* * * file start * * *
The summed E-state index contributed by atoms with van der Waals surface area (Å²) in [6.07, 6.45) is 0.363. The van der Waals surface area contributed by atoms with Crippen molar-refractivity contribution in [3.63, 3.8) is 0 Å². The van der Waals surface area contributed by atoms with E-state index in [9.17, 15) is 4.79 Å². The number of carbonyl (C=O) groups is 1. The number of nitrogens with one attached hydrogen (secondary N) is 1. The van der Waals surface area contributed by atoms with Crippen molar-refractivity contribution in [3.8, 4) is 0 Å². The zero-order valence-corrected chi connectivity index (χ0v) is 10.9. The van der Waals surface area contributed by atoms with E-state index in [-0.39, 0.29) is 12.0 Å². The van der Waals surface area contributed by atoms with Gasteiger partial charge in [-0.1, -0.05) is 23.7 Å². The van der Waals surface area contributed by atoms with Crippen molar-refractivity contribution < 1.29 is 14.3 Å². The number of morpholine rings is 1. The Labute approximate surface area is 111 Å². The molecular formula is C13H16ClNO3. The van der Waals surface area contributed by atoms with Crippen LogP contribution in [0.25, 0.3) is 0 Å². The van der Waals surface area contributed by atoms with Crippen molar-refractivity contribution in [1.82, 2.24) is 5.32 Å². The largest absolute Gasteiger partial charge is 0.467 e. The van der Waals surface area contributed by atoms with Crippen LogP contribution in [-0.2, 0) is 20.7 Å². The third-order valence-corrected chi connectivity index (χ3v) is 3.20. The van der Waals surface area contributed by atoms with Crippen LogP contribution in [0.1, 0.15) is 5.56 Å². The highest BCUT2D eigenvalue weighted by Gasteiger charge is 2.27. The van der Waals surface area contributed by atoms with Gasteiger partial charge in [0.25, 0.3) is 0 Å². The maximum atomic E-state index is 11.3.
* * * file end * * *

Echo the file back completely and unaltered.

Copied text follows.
The summed E-state index contributed by atoms with van der Waals surface area (Å²) in [6.07, 6.45) is 0.363. The van der Waals surface area contributed by atoms with Crippen molar-refractivity contribution in [3.63, 3.8) is 0 Å². The van der Waals surface area contributed by atoms with E-state index in [9.17, 15) is 4.79 Å². The number of carbonyl (C=O) groups is 1. The number of nitrogens with one attached hydrogen (secondary N) is 1. The van der Waals surface area contributed by atoms with Crippen molar-refractivity contribution in [3.8, 4) is 0 Å². The zero-order valence-corrected chi connectivity index (χ0v) is 10.9. The van der Waals surface area contributed by atoms with E-state index in [-0.39, 0.29) is 12.0 Å². The van der Waals surface area contributed by atoms with Gasteiger partial charge in [-0.1, -0.05) is 23.7 Å². The van der Waals surface area contributed by atoms with Crippen molar-refractivity contribution < 1.29 is 14.3 Å². The number of morpholine rings is 1. The Labute approximate surface area is 111 Å². The molecular formula is C13H16ClNO3. The van der Waals surface area contributed by atoms with Crippen LogP contribution in [0.25, 0.3) is 0 Å². The van der Waals surface area contributed by atoms with Crippen molar-refractivity contribution in [1.82, 2.24) is 5.32 Å². The largest absolute Gasteiger partial charge is 0.467 e. The van der Waals surface area contributed by atoms with Crippen LogP contribution in [-0.2, 0) is 20.7 Å². The third-order valence-corrected chi connectivity index (χ3v) is 3.20. The van der Waals surface area contributed by atoms with Crippen LogP contribution in [0.1, 0.15) is 5.56 Å². The highest BCUT2D eigenvalue weighted by Gasteiger charge is 2.27. The van der Waals surface area contributed by atoms with Gasteiger partial charge in [0.25, 0.3) is 0 Å². The maximum atomic E-state index is 11.3.